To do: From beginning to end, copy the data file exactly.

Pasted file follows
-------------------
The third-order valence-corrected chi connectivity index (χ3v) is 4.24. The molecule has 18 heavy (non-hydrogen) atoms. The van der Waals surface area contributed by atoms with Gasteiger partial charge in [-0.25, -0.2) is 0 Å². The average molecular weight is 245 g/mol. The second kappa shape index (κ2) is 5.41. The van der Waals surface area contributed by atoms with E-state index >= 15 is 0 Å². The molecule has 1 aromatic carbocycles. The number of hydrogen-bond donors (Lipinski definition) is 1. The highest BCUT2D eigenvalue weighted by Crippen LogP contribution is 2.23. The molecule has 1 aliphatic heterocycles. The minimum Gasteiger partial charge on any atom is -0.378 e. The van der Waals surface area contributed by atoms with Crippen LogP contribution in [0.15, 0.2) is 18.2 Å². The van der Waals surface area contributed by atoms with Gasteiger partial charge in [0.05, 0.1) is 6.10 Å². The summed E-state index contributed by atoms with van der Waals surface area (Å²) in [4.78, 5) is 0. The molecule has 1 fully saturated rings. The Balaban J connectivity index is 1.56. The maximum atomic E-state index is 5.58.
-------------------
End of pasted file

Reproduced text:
The third-order valence-corrected chi connectivity index (χ3v) is 4.24. The molecule has 18 heavy (non-hydrogen) atoms. The van der Waals surface area contributed by atoms with Gasteiger partial charge in [-0.25, -0.2) is 0 Å². The average molecular weight is 245 g/mol. The second kappa shape index (κ2) is 5.41. The van der Waals surface area contributed by atoms with E-state index >= 15 is 0 Å². The molecule has 1 aromatic carbocycles. The number of hydrogen-bond donors (Lipinski definition) is 1. The highest BCUT2D eigenvalue weighted by Crippen LogP contribution is 2.23. The molecule has 1 aliphatic heterocycles. The minimum Gasteiger partial charge on any atom is -0.378 e. The van der Waals surface area contributed by atoms with Crippen LogP contribution in [0.15, 0.2) is 18.2 Å². The van der Waals surface area contributed by atoms with Gasteiger partial charge in [0.05, 0.1) is 6.10 Å². The summed E-state index contributed by atoms with van der Waals surface area (Å²) in [4.78, 5) is 0. The molecule has 1 fully saturated rings. The Balaban J connectivity index is 1.56. The maximum atomic E-state index is 5.58.